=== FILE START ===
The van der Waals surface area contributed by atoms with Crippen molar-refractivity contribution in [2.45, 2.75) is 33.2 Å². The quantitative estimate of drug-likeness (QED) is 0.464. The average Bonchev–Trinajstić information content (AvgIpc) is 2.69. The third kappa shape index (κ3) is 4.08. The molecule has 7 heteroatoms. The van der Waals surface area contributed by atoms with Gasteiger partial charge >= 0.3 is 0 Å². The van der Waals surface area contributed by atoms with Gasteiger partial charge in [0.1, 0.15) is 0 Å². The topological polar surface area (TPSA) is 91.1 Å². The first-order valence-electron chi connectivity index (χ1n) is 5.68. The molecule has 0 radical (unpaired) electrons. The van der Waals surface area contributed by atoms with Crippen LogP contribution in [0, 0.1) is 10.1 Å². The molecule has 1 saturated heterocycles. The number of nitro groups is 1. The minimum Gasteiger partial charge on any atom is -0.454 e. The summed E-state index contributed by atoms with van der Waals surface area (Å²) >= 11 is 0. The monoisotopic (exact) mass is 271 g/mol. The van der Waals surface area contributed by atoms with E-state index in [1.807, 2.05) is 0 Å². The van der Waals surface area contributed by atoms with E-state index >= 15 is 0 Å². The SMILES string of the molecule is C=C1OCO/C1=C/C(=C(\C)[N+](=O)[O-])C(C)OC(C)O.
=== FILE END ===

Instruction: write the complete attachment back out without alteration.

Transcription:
The van der Waals surface area contributed by atoms with Crippen molar-refractivity contribution in [2.45, 2.75) is 33.2 Å². The quantitative estimate of drug-likeness (QED) is 0.464. The average Bonchev–Trinajstić information content (AvgIpc) is 2.69. The third kappa shape index (κ3) is 4.08. The molecule has 7 heteroatoms. The van der Waals surface area contributed by atoms with Gasteiger partial charge >= 0.3 is 0 Å². The van der Waals surface area contributed by atoms with Gasteiger partial charge in [0.1, 0.15) is 0 Å². The topological polar surface area (TPSA) is 91.1 Å². The first-order valence-electron chi connectivity index (χ1n) is 5.68. The molecule has 0 radical (unpaired) electrons. The van der Waals surface area contributed by atoms with Crippen LogP contribution in [0, 0.1) is 10.1 Å². The molecule has 1 saturated heterocycles. The number of nitro groups is 1. The minimum Gasteiger partial charge on any atom is -0.454 e. The summed E-state index contributed by atoms with van der Waals surface area (Å²) >= 11 is 0. The monoisotopic (exact) mass is 271 g/mol. The van der Waals surface area contributed by atoms with E-state index in [1.807, 2.05) is 0 Å². The van der Waals surface area contributed by atoms with E-state index >= 15 is 0 Å². The SMILES string of the molecule is C=C1OCO/C1=C/C(=C(\C)[N+](=O)[O-])C(C)OC(C)O.